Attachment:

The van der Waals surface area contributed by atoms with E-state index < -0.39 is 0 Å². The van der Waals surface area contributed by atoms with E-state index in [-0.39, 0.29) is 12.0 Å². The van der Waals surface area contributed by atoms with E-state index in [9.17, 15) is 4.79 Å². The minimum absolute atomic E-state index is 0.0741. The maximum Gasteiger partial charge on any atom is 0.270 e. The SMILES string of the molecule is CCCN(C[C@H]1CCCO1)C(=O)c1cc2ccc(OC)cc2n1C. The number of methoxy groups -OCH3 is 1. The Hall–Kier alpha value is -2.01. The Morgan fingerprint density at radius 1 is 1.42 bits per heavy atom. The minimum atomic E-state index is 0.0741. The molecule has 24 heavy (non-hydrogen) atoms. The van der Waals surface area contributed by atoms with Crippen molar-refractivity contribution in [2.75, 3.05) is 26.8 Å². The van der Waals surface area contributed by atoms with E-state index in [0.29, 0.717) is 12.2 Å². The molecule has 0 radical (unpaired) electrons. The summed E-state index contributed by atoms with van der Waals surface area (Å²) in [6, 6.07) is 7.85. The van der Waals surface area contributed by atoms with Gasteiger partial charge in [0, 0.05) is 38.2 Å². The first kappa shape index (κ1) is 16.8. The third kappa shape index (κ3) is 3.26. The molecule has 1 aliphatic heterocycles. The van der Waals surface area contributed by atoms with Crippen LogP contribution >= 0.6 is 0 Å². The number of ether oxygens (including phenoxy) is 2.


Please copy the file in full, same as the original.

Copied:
The van der Waals surface area contributed by atoms with E-state index < -0.39 is 0 Å². The van der Waals surface area contributed by atoms with E-state index in [-0.39, 0.29) is 12.0 Å². The van der Waals surface area contributed by atoms with E-state index in [9.17, 15) is 4.79 Å². The minimum absolute atomic E-state index is 0.0741. The maximum Gasteiger partial charge on any atom is 0.270 e. The SMILES string of the molecule is CCCN(C[C@H]1CCCO1)C(=O)c1cc2ccc(OC)cc2n1C. The number of methoxy groups -OCH3 is 1. The Hall–Kier alpha value is -2.01. The Morgan fingerprint density at radius 1 is 1.42 bits per heavy atom. The minimum atomic E-state index is 0.0741. The molecule has 24 heavy (non-hydrogen) atoms. The van der Waals surface area contributed by atoms with Crippen molar-refractivity contribution in [2.75, 3.05) is 26.8 Å². The van der Waals surface area contributed by atoms with E-state index in [0.29, 0.717) is 12.2 Å². The molecule has 0 radical (unpaired) electrons. The summed E-state index contributed by atoms with van der Waals surface area (Å²) in [6, 6.07) is 7.85. The van der Waals surface area contributed by atoms with Gasteiger partial charge in [0, 0.05) is 38.2 Å². The first kappa shape index (κ1) is 16.8. The third kappa shape index (κ3) is 3.26. The molecule has 1 aliphatic heterocycles. The van der Waals surface area contributed by atoms with Crippen LogP contribution >= 0.6 is 0 Å². The number of ether oxygens (including phenoxy) is 2.